LIVIN’ ON THE EDGE
We’ll start with the issues with the SparkFun Edge. First is that it’s not particularly easy to program. You’ll need a USB to UART cable, and it’s programmed via a downloadable SDK. This is pretty much par for the course with many commercial dev boards, but anyone used to the Arduino IDE, or similar things, will find it a bit of a shock.
That said, it’s well documented; so as long as you’re comfortable using the command line, you should make it through unscathed.
This refers only to programming the device. Programs take models (which are the matching engines of neural networks) and tell the board what to do depending on how the model reacts to the input.
Creating models is a separate task from programming – it exists somewhere between art and science. Essentially, it comes down to throwing a lot of example data at a neural network and attempting to ‘train’ it to understand particular patterns.
In many cases, it’s possible to bypass this, and use pre-created models similar to how you might use a library in programming.
Once you’ve got your code into the device, you need a way to interact with it.
This board is designed by SparkFun, and the team at TensorFlow, to run neural networks. These models are first trained to recognise if an input falls into a particular category or not; for example, if a particular sound is a word. On the Edge, there are two microphones, four GPIO pins (that can run SPI or I2C), a Qwiic connector, and a camera connector. As yet, there’s no camera module available for the camera connector.
This is all controlled by an Ambiq ARM Cortex M4F processor with Bluetooth. The Cortex-M4F core is one of the more powerful microcontrollers around, and this one runs at 48MHz (with a 96MHz burst mode). What makes this stand out is that it does this while drawing under 2 mA of current at 3.3 V – great if you’re running on battery (there’s a CR2023 holder on the back), solar, or other limited power supply.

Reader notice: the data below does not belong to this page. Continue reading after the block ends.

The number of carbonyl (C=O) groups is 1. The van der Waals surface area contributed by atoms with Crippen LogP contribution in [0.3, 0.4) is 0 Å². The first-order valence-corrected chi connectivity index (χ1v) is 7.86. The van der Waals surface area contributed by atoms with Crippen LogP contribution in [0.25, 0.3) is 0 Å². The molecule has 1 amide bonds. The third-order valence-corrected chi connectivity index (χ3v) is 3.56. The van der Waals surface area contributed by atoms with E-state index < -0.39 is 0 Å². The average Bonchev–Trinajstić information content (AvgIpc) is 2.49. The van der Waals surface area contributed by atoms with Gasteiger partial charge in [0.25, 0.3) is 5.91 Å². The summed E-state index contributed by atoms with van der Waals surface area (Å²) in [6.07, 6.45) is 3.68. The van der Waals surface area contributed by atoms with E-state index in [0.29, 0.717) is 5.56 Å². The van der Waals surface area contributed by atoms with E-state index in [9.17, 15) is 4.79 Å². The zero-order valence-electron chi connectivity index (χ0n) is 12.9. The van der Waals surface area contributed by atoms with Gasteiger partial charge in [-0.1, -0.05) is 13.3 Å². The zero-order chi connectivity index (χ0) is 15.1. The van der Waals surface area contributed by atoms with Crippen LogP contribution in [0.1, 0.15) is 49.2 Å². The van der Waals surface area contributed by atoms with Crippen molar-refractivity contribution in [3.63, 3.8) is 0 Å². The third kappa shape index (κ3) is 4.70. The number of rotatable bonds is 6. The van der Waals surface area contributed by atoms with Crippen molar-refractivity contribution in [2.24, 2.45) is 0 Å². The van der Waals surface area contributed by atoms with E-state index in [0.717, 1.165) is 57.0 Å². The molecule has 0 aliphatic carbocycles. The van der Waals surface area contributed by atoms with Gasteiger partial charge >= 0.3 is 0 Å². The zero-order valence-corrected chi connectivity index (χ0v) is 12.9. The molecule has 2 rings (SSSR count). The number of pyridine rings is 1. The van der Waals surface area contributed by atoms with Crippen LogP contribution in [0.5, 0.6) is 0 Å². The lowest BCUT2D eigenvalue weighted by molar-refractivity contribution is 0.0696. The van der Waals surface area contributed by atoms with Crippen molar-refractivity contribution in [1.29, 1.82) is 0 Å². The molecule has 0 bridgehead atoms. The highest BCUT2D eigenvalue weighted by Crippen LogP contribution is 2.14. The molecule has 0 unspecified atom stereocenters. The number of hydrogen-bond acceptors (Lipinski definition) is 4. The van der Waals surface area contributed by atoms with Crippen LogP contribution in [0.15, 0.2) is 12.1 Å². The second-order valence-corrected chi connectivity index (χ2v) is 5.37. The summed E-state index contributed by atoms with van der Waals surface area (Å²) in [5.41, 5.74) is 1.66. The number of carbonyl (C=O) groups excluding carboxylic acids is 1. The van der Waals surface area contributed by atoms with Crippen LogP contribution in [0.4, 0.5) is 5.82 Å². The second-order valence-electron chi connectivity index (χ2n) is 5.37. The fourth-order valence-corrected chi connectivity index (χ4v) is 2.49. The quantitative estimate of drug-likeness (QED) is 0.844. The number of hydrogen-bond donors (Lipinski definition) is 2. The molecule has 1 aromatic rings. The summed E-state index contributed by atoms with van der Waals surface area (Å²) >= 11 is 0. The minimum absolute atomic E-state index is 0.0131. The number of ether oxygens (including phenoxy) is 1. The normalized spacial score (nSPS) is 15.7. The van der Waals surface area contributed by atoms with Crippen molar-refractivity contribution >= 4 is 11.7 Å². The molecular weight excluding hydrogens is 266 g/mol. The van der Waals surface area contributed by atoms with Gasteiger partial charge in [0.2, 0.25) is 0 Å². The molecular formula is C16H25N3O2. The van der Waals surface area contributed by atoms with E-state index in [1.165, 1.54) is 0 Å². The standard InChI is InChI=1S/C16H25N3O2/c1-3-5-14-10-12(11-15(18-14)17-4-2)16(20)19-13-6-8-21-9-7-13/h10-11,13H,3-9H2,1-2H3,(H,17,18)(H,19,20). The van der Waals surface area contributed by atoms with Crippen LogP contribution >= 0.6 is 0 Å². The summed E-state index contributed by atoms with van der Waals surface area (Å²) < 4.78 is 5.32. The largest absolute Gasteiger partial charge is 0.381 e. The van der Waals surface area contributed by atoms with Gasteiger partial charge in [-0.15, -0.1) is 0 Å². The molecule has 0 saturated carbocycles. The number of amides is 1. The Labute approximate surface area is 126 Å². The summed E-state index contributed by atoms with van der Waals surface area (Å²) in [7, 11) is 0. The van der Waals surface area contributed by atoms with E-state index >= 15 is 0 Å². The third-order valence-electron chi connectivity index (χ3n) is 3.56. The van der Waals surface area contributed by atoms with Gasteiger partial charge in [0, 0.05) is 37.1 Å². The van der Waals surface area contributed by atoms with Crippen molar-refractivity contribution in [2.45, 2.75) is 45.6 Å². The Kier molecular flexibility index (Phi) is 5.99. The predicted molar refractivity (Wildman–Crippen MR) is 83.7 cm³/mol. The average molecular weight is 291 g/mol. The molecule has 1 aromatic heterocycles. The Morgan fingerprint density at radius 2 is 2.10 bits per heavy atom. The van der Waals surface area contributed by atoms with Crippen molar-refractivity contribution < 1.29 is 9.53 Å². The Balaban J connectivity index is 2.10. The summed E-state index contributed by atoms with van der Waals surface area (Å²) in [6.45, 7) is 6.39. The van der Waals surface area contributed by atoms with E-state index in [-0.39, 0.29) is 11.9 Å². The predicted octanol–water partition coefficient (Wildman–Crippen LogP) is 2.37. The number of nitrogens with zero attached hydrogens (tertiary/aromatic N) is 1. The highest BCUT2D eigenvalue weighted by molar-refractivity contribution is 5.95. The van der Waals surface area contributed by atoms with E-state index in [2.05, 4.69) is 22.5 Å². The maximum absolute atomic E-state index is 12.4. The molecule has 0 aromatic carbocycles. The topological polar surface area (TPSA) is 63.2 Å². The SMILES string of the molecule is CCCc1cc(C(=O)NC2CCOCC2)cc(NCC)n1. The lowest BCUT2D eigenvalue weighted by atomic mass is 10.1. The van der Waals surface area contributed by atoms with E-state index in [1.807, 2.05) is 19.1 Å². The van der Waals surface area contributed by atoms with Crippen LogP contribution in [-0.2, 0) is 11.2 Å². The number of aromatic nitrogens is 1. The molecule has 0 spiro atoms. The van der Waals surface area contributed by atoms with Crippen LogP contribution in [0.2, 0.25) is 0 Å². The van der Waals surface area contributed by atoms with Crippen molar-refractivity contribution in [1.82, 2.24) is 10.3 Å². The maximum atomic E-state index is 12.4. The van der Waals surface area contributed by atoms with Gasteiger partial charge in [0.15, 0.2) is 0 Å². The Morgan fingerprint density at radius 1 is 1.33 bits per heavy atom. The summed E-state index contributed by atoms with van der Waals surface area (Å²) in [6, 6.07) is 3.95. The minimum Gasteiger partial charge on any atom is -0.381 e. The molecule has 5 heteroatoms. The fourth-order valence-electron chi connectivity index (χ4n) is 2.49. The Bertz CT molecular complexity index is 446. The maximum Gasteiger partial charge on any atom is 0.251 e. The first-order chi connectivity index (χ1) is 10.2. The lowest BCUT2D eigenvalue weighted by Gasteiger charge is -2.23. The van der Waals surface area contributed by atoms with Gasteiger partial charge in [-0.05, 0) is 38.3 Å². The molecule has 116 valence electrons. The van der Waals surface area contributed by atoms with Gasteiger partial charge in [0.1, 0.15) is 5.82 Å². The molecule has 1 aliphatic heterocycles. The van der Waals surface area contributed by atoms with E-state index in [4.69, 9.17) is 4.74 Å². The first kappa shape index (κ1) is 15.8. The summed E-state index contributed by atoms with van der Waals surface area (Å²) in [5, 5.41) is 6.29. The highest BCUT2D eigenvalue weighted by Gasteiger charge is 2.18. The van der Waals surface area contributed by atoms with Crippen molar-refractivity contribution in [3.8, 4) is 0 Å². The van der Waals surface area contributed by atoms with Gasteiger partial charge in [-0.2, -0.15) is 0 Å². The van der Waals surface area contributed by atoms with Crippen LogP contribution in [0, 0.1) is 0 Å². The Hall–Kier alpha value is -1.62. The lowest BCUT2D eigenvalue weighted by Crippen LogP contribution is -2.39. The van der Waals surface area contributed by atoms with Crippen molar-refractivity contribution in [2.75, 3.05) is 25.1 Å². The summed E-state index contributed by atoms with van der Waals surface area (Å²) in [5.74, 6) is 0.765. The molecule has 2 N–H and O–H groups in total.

Perhaps the biggest limitation for this board as an edge device is the connectivity. Bluetooth makes sense from a power and cost perspective, but it makes your overall system setup a bit more complex as it’ll need something to pair with to send data into the world.
This can make sense, particularly if you’re running a number of devices in a small area and power consumption is an issue, or if your devices only need occasional connectivity.
You need to be realistic with your expectations with the SparkFun Edge. If you’re looking for high-precision matching of complex input – such
as recognising people from images – then you’re probably going to struggle.
However, if you’re looking for something to run on very low power and react when it recognises one of a small number of conditions, then this might well be the board for you.
At the moment, the lack of pre-prepared models means that it’s not really suitable for casual uses; however, given that it’s an official board by TensorFlow, we expect that there’s likely to be more in the future, so keep an eye out to see what models currently exist before making a purchase.
The hardware on this board is very good for a very specific set of circumstances – AI without mains power and needing Bluetooth connectivity. While these are quite specific, they’re not all that rare. This lets you bolt on neural networks to remote sensor deployments. For those conditions, this board stands alone.
Verdict: 8 out of 10
For low-power AI with Bluetooth connectivity, the hardware’s here, but you’ll need to see if there are the models you need.